As climate continues to change, we can expect more situations, particularly at the margins of tree ranges, where sub-optimal conditions for tree growth and reduced tree vigor can lead to outbreaks of forest insects. These conditions must coincide, however, with appropriate conditions for insect populations. This is potentially the case with recent mountain pine beetle outbreaks in high elevation, five-needle white pine forests. Evidence suggests that elevated temperatures at high elevations across western North America have allowed mountain pine beetle populations to develop in a single year in areas where two or more years were previously required (4). This shift triggered greater population growth rates and resulted in increased high-elevation pine mortality in areas where outbreak populations were previously recorded only infrequently. Although we have limited data on the physiological response of high elevation, five-needle white pines to current precipitation and temperature regimes, reduced host tree vigor could also be playing a role in mountain pine beetle success in these forests.
Higher temperatures can also play a role in insect population success and potential range expansion. For example, increased winter minimum temperatures are expected to promote hemlock wooly adelgid (Adelges tsugae) expansion northward into the hemlock forests of Canada (5), and the expansion of mountain pine beetle northward in British Columbia and into eastern Alberta (6).
There are other examples of such temperature-induced shifts in insect ranges. Because insects have evolved life-history strategies allowing for adaptation to local climate, the likelihood of continuing range shifts will depend on the capacity of insect species to adapt to the rapidly changing environmental conditions, and/or a thermal regime that maintains an appropriate seasonality. In some cases, seasonality may be disrupted, potentially resulting in population extirpation. Additionally, the resistance potential of both alien and native host tree species in a changing climate will be critical knowledge for predicting insect population success.
Because the population dynamics of forest insects are affected by complex interactions with predators, parasitoids, microorganisms (including symbiotic relationships), host trees and pathogens, there are numerous opportunities for indirect effects of climate variability. Increases in forest insect outbreak area and frequency, therefore, are not the only consequence of climate change. Elevated temperatures in the European Alps, for example, are believed to have caused the cessation of recurrent outbreaks of the larch budmoth (Zieraphera dineana) in forests that have been periodically defoliated over the last 1200 years (7). When interactions between forest herbivores and their natural enemies are altered under changing climates, the density-dependent processes that govern population cycles of forest herbivore species can be disrupted and thereby lead to reduction or total cessation of outbreak episodes. Unfortunately, these interactions are complex and difficult to predict.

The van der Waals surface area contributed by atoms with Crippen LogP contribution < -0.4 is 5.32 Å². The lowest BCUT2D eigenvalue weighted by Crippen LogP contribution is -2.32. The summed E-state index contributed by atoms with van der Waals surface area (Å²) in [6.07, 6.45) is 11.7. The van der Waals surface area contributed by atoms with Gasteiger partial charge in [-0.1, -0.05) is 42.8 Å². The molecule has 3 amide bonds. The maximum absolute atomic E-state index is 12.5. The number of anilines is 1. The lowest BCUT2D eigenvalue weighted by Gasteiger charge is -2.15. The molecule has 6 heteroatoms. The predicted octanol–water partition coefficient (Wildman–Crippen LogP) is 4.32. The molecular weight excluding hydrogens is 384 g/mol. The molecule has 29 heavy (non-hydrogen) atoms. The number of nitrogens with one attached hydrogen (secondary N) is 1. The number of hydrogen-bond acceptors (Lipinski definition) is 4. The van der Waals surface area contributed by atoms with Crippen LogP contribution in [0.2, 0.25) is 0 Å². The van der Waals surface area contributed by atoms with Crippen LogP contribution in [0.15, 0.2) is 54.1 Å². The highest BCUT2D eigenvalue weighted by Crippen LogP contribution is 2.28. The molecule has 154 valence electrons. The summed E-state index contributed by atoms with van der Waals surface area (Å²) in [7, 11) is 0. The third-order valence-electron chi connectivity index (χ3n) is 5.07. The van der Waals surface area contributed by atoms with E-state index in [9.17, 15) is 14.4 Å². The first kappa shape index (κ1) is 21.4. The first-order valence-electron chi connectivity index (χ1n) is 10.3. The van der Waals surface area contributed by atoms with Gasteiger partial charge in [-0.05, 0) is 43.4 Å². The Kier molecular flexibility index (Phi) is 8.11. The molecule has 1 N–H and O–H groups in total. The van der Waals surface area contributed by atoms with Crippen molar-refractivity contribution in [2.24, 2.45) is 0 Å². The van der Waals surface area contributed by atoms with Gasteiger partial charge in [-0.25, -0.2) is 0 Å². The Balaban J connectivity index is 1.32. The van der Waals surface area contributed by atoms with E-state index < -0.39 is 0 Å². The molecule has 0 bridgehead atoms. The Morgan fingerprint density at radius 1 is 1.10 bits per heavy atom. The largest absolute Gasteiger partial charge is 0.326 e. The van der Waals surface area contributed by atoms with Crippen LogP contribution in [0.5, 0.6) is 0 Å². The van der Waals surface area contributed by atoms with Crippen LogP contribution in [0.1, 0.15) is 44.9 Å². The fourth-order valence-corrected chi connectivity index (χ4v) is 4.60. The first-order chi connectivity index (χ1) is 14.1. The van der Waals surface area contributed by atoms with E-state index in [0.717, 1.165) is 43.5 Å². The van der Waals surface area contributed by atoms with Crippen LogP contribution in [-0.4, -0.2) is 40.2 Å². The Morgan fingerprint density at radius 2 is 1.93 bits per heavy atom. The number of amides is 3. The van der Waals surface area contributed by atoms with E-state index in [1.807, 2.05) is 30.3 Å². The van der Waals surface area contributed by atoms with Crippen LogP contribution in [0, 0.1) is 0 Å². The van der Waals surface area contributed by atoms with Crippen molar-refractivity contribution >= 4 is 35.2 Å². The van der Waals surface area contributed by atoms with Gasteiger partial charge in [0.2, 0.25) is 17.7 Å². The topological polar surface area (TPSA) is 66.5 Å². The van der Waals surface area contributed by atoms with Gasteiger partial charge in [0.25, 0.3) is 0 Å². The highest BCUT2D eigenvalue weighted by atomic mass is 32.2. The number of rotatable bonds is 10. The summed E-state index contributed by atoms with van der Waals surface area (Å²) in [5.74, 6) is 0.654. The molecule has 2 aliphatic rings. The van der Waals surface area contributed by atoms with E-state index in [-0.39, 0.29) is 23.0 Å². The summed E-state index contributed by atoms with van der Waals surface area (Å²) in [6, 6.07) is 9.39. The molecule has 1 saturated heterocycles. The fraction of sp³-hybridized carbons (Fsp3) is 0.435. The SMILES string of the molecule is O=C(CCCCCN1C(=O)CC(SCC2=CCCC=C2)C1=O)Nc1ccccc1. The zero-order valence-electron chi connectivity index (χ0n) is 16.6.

Options for Management
Stand susceptibility to forest insect outbreaks can be strongly influenced by the landscape pattern of host tree composition, stand structure and density. These can be manipulated through management actions including silviculture and prescribed fire (8). For a few forest insect species, temperature-driven models are available that can be used to forecast population success in a changing climate (9). By combining knowledge of stand and host conditions favorable to insect outbreaks with temperature-driven insect population models, it may be possible to forecast catastrophic outbreaks resulting from direct and indirect effects of climatic variability on insect population dynamics. Recognizing the uncertainty in forecasting future temperature and precipitation patterns, appropriate management practices for reducing future landscape susceptibility may then be applied. For example, in locations where climatic conditions favorable to bark beetle outbreak development are anticipated, silvicultural options for increasing landscape heterogeneity (i.e., altering tree species and age diversity) and reducing tree density can be used to alter stand susceptibility (8).
Not all forest insect species are strongly affected by tree vigor, and improving tree growing conditions cannot be expected to always increase stand resistance to insects. However, even for insects with dynamics that are not strongly tied to tree conditions (e.g., foliage-feeding insects), stand management might be applied to increase tree tolerance to insect feeding (e.g., defoliation). There is also some evidence that tree diversity increases landscape resistance to forest insects, many of which are monophagous on a particular genus or species, and avoiding reliance on a single tree species may be beneficial. Insecticides are a proven option for protecting individual trees from forest insect-caused mortality, although this tactic is not efficacious over large forested areas. Considerable uncertainty exists in predicting not only changes in climate (i.e., temperature and precipitation), but also the response of forest insects and their host trees and community associates to these changes. Current research is aimed at increasing our understanding of these processes which ultimately can be of use in planning and managing future forests.